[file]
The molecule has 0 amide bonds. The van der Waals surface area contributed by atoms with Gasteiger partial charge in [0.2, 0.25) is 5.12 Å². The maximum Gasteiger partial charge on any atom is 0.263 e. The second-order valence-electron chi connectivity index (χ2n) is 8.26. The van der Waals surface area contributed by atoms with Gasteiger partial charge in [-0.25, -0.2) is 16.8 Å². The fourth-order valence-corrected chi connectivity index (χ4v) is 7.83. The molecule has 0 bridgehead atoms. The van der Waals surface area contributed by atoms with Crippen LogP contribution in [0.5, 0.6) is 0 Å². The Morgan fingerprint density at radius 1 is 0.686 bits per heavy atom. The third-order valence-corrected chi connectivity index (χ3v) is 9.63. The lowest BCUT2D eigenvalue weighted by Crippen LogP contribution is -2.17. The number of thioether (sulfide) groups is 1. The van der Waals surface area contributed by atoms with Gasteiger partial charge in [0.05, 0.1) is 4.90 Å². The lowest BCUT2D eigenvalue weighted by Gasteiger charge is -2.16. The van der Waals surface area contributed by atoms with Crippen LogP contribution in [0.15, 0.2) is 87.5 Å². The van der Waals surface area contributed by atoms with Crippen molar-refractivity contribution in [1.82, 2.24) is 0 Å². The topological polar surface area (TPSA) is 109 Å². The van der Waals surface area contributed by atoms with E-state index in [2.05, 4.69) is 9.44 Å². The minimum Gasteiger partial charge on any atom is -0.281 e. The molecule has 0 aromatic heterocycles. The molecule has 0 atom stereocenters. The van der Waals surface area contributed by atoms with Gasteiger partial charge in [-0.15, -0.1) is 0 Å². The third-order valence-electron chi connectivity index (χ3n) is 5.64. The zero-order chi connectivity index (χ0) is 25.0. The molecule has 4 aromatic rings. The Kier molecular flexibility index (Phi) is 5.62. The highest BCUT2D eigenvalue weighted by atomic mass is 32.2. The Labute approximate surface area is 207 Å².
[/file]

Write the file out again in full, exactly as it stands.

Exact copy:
The molecule has 0 amide bonds. The van der Waals surface area contributed by atoms with Gasteiger partial charge in [0.2, 0.25) is 5.12 Å². The maximum Gasteiger partial charge on any atom is 0.263 e. The second-order valence-electron chi connectivity index (χ2n) is 8.26. The van der Waals surface area contributed by atoms with Gasteiger partial charge in [-0.25, -0.2) is 16.8 Å². The fourth-order valence-corrected chi connectivity index (χ4v) is 7.83. The molecule has 0 bridgehead atoms. The van der Waals surface area contributed by atoms with Crippen LogP contribution in [0.5, 0.6) is 0 Å². The Morgan fingerprint density at radius 1 is 0.686 bits per heavy atom. The third-order valence-corrected chi connectivity index (χ3v) is 9.63. The lowest BCUT2D eigenvalue weighted by Crippen LogP contribution is -2.17. The number of thioether (sulfide) groups is 1. The van der Waals surface area contributed by atoms with Gasteiger partial charge in [0.05, 0.1) is 4.90 Å². The lowest BCUT2D eigenvalue weighted by Gasteiger charge is -2.16. The van der Waals surface area contributed by atoms with Crippen LogP contribution in [0.15, 0.2) is 87.5 Å². The van der Waals surface area contributed by atoms with Crippen molar-refractivity contribution in [1.82, 2.24) is 0 Å². The topological polar surface area (TPSA) is 109 Å². The van der Waals surface area contributed by atoms with E-state index in [2.05, 4.69) is 9.44 Å². The minimum Gasteiger partial charge on any atom is -0.281 e. The molecule has 0 aromatic heterocycles. The molecule has 0 atom stereocenters. The van der Waals surface area contributed by atoms with Gasteiger partial charge in [-0.15, -0.1) is 0 Å². The third-order valence-electron chi connectivity index (χ3n) is 5.64. The zero-order chi connectivity index (χ0) is 25.0. The molecule has 4 aromatic rings. The Kier molecular flexibility index (Phi) is 5.62. The highest BCUT2D eigenvalue weighted by atomic mass is 32.2. The Labute approximate surface area is 207 Å².